The novel coronavirus has killed more than 112,000 people in the United States so far; it’s ravaged other parts of the world as well, and although the rates of new infections and death are slowing, the threat of its resurgence remains.
Many corollary harms have grown out of those grim numbers. The economy’s been shuttered; almost 40 million people have lost their jobs, at least temporarily; the rates of mental illness and domestic abuse have risen; people are dying of often treatable conditions because they’re afraid to risk going to the doctor, much less the emergency room.
And then there are other dangers. One of those terrible side effects is food insecurity or just plain hunger. People have less money, and the supply chains that bring food to people have snapped.
And then of course there is the social unrest, brought to the surface by overt racism, that always is part of the American story.
But even as society struggles to figure out how to cope, parts of the government and local and national nonprofits are coming up with ways to provide people with food, and to allow them to get that food and still retain their dignity.
Those people include Jews.
Soon after the covid-19 pandemic began, the United States Department of Agriculture, which has given food to people facing hunger if they meet some fairly stringent conditions, relaxed regulations and made it easier for people who needed food to get it.
“Food insecurity is a major concern.” Daniel Mitzner, the director of political affairs for the Teach Coalition, an Orthodox Union-affiliate agency that advocates for non-public schools, said. “The USDA has responded by taking existing programs, which feed those most at need, and have adjusted them by creating waivers around the country that basically allows sites around the country to feed a much broader swath of the population, and to do it outside of the normal ways of doing things. And rightfully so.” That’s because the numbers of people most in need have expanded dramatically and quickly, and the farmers and delivery people and restaurateurs and caterers who feed them have had their business affected so deeply. There has been no time for bureaucratic hair-splitting when there are so many people to be fed, and so much food to distribute in new ways.
That’s how the federal summer food services program began.
Then the Teach Coalition started to think about how to help people who need kosher food. And that led to the free Kosher Grab and Go meals.
The program gives free kosher meals to families with children between 1 and 18 years old. It demands no paperwork and has no other eligibility requirements; it even takes the number of children in a family on faith, asking for no proof. It’s envisioned for now as a summer program and set to end in August, but that might change. It will depend on the economy and the need as autumn approaches.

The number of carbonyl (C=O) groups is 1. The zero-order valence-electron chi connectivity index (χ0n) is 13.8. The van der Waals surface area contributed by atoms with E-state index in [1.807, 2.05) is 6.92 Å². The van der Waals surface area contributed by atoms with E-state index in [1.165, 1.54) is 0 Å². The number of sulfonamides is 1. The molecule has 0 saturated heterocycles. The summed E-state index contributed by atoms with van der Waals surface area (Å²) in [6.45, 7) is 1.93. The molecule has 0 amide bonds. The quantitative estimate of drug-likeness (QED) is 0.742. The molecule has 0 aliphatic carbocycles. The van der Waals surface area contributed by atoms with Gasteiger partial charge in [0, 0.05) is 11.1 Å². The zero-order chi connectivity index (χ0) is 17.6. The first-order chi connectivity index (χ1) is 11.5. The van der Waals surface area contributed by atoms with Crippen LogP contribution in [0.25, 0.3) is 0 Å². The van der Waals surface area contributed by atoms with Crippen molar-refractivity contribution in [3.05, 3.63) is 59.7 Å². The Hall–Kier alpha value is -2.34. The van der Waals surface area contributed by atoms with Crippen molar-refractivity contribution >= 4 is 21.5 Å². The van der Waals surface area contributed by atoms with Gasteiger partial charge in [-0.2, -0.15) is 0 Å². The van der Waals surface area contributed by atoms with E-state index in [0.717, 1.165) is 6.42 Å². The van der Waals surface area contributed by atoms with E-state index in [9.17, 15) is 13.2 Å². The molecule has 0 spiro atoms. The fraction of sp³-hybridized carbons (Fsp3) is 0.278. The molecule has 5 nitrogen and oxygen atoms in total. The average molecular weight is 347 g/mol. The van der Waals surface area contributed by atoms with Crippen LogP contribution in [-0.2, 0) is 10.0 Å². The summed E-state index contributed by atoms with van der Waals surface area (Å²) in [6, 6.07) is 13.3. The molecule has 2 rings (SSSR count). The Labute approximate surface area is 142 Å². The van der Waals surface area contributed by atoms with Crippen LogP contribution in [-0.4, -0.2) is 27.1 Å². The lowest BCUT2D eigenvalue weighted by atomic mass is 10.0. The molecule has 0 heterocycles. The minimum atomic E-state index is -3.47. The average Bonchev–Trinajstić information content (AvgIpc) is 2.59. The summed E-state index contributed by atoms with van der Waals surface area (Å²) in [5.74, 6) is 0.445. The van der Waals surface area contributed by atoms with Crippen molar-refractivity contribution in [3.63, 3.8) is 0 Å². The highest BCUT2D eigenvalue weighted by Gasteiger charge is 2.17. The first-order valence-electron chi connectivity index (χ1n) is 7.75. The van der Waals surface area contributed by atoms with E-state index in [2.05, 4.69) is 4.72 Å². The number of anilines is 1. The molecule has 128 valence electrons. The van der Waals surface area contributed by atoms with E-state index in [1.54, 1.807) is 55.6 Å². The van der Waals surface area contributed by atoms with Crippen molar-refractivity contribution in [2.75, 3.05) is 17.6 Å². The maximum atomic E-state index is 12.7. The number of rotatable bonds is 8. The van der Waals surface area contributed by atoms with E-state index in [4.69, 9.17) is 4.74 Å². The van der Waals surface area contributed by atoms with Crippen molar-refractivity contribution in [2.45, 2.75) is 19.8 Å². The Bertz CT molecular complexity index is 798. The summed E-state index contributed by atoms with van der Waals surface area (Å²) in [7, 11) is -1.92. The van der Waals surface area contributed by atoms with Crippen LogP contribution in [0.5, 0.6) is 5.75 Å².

Kosher Grab and Go is a reimbursement program; vendors are paid according to the number of meals given away, not the number they’ve prepared. For that reason, participants are asked to register before they come to pick up their meals; it’s best for everyone that the suppliers neither run out of food nor have very much left over.
TeachNJ, the Teach Coalition’s local agency, has opened four sites so far; they’re in Bergenfield and Teaneck in the state’s northern end, as well as in Cherry Hill and Elizabeth. It plans to open in Jersey City and Union City soon as well.
The program gives students six to seven days of meals. Their parents can pick up those large packages once a week in Teaneck and twice a week in Bergenfield. (They can go to only one place, though. No double-dipping.) The packages are assembled according to the federal guidelines about nutritious meals for children; because they’re in fairly large containers, less Styrofoam and plastic and paper are wasted.
The pick-up sites in Bergen County — which already had been vetted because they’ve been the sites for other USDA programs — are Bergenfield High School and Yeshivat HeAtid in Teaneck. That’s one public school and one day school.
TeachNJ prepared for the program by “sending out a survey,” Renee Klyman, the group’s grassroots coordinator, said. “It went out through our schools and synagogues.” Although TeachNJ is an Orthodox Union affiliate, and its network is Orthodox, the program is open to everyone who keeps kosher; in fact, it is open to everyone, period.
“Pick-up is as contactless as possible,” Ms. Klyman said. “A car drives up, the driver says how many children in the family, the meals are put in the trunk, and the car drives away.”
Because there are no eligibility requirements, there should be no stigma, Ms. Klyman and Mr. Mitzner stressed. This is a hard time. There are no judgments. No assumptions. And people seem to know that. “In Bergenfield, our first sign-up sheet had 800 people. That has jumped to 1,200. In Teaneck, we have 3,200.”
If you’re worrying about how to feed your family, how to ensure that they’re not hungry and that the food they get is both nutritious and kosher, TeachNJ’s got your back. Learn more and register at Teachcoalition.org/nj/koshermeals/.